Despite my *ahem* youthful appearance, my typist is perhaps more accurately described as middle-aged. (Definition: the age when one's middle makes its appearance.) I make no secret of this. It is also the case that my typist lacks direct offspring - is "child-free," in the parlance of a few years back. These two facts imply substantial separation from my days reading vast quantities of books aimed at teens - or "young adults," as the marketing folks insist, though, really, if one thinks about it, that would be someone over but near the age of 21 - and would make me a bad candidate to review teen lit, as my era involved Nancy Drew when she was still a little dowdy, and the controversy over Are You There, God? It's Me, Margaret. All true.
Nonetheless, I make the occasional effort to keep up with important trends. For example, I noticed some years back that a new style of music had arisen in which the performers routinely forgot the melody, and thus spoke, or "rapped," words, often of a violent and/or misogynistic sort, and almost always emphasizing the performer's lack of literary skills. Naturally, this form of music became both very popular and highly praised.
Somewhat more recently, a Miss J. K. Rowling became well-known for a series of books chronicling the adventures of a young wizard. After resisting the siren call of the series for the first few years, I purchased the first adventure and discovered that the book was witty, well-written, and explored themes that resonated with young people but were often of broader applicability. This induced me to contribute six more times to Miss Rowling's retirement fund, and I enjoyed at least 85% of the journey. (About half of book 7 really dragged, if you ask me.) (My uncle dismissed the whole series as "just another person writing about the awful English boarding school experience," which I suppose is true in a way, but seems awfully ungenerous.)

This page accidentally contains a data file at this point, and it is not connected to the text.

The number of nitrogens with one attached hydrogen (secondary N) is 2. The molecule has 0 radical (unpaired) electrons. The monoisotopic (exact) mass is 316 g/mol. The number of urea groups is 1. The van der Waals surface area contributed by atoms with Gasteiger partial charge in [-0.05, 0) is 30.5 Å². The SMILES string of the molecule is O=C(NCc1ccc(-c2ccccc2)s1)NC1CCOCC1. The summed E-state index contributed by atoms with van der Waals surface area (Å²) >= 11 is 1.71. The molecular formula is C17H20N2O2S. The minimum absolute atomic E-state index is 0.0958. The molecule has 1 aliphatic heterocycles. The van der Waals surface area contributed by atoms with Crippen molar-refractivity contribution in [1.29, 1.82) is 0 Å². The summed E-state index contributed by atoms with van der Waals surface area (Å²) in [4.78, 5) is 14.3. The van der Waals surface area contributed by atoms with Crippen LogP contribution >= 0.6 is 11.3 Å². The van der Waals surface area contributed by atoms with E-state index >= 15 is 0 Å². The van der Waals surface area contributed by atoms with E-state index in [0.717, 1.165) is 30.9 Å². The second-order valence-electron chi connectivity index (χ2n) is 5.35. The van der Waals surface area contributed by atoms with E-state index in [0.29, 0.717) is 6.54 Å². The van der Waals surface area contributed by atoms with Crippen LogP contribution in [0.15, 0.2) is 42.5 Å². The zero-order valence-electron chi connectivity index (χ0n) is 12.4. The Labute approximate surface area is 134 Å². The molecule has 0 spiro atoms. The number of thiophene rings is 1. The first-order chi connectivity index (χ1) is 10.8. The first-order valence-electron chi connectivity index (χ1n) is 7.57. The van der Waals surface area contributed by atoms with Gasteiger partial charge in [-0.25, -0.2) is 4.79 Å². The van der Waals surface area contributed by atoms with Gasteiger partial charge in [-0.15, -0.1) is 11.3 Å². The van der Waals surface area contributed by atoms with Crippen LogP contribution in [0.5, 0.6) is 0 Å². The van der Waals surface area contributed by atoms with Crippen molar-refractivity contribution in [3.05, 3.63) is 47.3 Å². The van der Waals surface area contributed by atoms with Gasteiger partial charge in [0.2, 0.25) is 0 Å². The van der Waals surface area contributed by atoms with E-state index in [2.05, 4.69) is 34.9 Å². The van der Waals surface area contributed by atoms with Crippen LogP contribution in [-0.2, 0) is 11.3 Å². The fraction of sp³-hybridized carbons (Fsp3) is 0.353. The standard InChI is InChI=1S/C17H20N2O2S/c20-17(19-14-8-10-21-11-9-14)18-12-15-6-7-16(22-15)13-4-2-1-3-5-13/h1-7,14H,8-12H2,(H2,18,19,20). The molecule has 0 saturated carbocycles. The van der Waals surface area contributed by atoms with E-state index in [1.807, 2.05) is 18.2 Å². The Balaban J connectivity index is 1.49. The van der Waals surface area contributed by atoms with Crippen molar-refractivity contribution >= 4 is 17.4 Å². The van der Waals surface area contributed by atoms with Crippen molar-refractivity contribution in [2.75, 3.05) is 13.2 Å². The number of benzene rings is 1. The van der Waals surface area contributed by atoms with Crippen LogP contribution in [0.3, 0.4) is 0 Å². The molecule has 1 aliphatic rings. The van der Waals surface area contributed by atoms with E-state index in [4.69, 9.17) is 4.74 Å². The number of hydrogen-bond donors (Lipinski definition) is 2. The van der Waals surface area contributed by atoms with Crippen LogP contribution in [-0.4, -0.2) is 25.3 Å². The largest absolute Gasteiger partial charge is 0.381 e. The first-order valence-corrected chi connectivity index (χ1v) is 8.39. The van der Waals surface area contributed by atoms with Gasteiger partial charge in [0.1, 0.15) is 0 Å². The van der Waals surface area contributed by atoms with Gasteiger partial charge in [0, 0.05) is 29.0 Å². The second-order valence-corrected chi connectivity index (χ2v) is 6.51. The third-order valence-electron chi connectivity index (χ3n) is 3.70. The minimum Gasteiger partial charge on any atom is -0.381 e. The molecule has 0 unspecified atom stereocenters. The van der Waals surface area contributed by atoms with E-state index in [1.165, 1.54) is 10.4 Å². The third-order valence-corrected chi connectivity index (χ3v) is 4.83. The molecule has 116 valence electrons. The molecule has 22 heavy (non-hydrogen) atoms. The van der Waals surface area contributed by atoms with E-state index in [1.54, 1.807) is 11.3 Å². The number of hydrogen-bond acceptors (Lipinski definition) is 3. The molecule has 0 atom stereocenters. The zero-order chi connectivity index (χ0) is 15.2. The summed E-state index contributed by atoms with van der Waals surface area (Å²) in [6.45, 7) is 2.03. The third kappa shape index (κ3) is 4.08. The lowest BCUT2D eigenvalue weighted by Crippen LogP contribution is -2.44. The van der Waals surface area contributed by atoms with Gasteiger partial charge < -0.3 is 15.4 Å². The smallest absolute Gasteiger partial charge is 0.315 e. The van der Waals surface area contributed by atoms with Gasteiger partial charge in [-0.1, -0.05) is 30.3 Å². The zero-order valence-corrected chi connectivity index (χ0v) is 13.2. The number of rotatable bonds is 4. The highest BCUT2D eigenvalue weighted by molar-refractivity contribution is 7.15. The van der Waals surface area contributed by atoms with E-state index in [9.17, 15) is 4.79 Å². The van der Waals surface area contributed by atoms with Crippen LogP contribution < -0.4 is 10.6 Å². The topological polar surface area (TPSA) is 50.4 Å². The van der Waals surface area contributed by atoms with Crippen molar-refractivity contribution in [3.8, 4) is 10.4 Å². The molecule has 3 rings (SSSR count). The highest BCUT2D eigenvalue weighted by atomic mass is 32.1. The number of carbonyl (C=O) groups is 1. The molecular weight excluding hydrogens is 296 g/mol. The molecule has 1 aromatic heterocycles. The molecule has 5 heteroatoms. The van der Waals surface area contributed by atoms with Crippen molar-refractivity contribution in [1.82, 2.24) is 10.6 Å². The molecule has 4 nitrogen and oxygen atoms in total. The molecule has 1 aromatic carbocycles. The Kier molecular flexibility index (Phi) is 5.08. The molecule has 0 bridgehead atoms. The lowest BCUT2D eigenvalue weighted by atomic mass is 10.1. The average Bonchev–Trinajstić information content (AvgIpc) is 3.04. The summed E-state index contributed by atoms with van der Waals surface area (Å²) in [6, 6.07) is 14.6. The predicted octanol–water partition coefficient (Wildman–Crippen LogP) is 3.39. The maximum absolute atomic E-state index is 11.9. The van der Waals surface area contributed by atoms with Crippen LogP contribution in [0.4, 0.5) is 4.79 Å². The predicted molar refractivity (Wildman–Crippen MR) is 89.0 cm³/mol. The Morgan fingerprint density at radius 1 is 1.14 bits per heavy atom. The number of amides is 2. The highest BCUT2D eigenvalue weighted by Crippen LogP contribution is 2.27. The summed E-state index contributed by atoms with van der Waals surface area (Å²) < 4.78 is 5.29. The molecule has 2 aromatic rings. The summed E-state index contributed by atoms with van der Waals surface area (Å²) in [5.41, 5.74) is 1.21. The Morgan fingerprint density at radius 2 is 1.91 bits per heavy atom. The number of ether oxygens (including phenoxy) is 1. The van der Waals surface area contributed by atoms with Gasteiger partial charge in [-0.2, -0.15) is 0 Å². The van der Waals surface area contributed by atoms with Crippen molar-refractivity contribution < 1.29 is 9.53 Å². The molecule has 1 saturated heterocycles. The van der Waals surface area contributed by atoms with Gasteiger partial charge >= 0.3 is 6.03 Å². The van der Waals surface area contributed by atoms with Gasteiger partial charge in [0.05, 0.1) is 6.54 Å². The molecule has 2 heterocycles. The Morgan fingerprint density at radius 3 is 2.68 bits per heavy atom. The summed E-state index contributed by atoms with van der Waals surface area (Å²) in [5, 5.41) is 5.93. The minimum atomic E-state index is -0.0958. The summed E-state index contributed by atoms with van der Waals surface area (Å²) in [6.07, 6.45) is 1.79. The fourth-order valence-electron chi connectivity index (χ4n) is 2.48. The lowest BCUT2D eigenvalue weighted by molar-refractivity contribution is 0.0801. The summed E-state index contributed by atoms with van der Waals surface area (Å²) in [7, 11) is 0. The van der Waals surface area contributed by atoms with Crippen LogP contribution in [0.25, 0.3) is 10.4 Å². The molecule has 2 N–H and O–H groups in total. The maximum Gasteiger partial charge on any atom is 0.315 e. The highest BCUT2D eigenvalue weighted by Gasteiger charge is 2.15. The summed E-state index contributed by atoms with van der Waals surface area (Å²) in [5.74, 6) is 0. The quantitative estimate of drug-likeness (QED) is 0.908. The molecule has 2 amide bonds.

So it came to pass that another lady, Mrs. Stephenie Meyer, has written a series of popular books for teens. I saw the first volume, Twilight, on the shelves at my local lending library, and decided to see what all the fuss was about. A few months later, the next volume, New Moon, appeared in the same location, so I made the same mistake twice. I say "mistake," but these books are surely not without their charms. The problem is that their charms are too few, their pages too numerous.
I can see the appeal to young girls: the sassy, pretty teenager; the (usually) understanding Dad; the ennui of high school; and, of course, the unnaturally-hunky boyfriend who is rich, and caring, and romantic, and never pressures his girlfriend for any sexual act beyond kisses, which are always Fourth-of-July-fireworks amazing. The vampire business is just a hook; otherwise, it's Barbara Cartland for tweens. (Yes, I know, vampires are really all about sex - the biting, the blood, the need - fine, I'm with you critics, these books allow vicarious sexual thrills to little girls who are a ways away from having actual... Anyway, to focus on this misses the point.)